Posted by: nastylittletruths | January 14, 2011

New Year – Old Memories

At the beginning of every New Year there comes a sense of nostalgia, but this year especially will haves many anniversary landmarks. I will leave that for next week, but I’ve always taught my children (and hopefully grandchildren one day…) that we are unique in many ways – mostly because of the sum of our life experiences. Everyone has to make do with the time that was given to them, and when it was given to them, but like everyone else who has existed before and will come after me, I think that I’ve lived in the best of times because it was the time of giants…

When I was born, my father was 43 years old – the same age John F. Kennedy became President of the United States. I was but a child when he was elected, but the words that rang 50 years ago still resonate with me today. I see my beloved country struggling to make the turn from the precipice and sometimes I wonder if we will ever make it. But hope is perennial…

I’ve gotten criticisms before (lots!) for the admiration I have for the American governance structure and the patriotism of Americans, but I can’t help it. Words that were uttered centuries ago have come to pass and it’s no wonder because dreams and imagination can become reality with disciplined effort. Many Americans may remember these words by John Winthrop, but probably can’t recall that it was said nearly four centuries ago when he was facing the task of building a new government in a new world  –

“We must always consider,” he said, “that we shall be as a city upon a hill–the eyes of all people are upon us.”

JFK went further asking men and women who sought office and selection as a government:

“For of those to whom much is given, much is required. And when at some future date the high court of history sits in judgment on each one of us–recording whether in our brief span of service we fulfilled our responsibilities to the state–our success or failure, in whatever office we may hold, will be measured by the answers to four questions:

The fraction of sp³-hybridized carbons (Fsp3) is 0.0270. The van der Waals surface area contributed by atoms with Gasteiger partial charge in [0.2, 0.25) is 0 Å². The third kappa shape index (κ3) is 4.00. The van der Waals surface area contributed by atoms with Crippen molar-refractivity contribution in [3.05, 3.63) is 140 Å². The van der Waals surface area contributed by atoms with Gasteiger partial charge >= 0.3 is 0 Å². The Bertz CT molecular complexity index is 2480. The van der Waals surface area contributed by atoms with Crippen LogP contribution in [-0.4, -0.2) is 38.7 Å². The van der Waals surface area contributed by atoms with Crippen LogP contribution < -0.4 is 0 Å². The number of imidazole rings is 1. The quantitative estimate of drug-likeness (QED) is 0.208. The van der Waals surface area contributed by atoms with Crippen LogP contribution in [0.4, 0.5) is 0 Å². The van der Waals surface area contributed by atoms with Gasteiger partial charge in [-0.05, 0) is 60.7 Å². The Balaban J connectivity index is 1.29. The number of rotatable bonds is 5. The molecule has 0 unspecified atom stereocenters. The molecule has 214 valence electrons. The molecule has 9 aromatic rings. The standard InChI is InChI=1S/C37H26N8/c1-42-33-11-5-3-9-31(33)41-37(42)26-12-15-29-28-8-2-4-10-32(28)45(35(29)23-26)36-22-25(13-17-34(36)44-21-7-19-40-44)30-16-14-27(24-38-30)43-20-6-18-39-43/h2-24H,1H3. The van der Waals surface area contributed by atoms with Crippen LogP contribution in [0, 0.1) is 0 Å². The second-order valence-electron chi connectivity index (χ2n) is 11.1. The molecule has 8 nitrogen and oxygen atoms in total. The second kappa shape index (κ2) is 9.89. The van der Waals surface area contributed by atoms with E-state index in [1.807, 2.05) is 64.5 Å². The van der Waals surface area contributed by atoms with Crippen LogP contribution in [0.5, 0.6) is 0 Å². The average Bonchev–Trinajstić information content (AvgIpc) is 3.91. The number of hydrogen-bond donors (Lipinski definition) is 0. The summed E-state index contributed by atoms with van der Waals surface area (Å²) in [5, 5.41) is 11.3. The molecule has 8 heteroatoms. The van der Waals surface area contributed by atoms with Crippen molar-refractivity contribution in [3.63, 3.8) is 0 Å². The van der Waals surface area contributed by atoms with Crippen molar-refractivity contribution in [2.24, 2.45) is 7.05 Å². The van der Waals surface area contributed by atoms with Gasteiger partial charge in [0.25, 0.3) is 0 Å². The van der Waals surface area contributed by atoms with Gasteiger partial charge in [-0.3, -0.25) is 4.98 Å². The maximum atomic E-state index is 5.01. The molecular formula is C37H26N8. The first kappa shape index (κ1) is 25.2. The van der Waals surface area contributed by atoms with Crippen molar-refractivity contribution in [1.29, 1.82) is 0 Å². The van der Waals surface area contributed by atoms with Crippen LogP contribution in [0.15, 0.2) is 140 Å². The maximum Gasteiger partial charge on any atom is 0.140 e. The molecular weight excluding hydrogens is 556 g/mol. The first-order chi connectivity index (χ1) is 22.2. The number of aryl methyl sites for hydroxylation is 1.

First, were we truly men of courage–with the courage to stand up to one’s enemies–and the courage to stand up, when necessary, to one’s associates–the courage to resist public pressure, as well as private greed?

 Secondly, were we truly men of judgment–with perceptive judgment of the future as well as the past–of our own mistakes as well as the mistakes of others–with enough wisdom to know that we did not know, and enough candor to admit it?

 Third, were we truly men of integrity–men who never ran out on either the principles in which they believed or the people who believed in them–men who believed in us–men whom neither financial gain nor political ambition could ever divert from the fulfillment of our sacred trust?

 Finally, were we truly men of dedication–with an honor mortgaged to no single individual or group, and compromised by no private obligation or aim, but devoted solely to serving the public good and the national interest.

Let us hope that the arrogance of office disappears this year and the old words can bring some direction to those who lead us.

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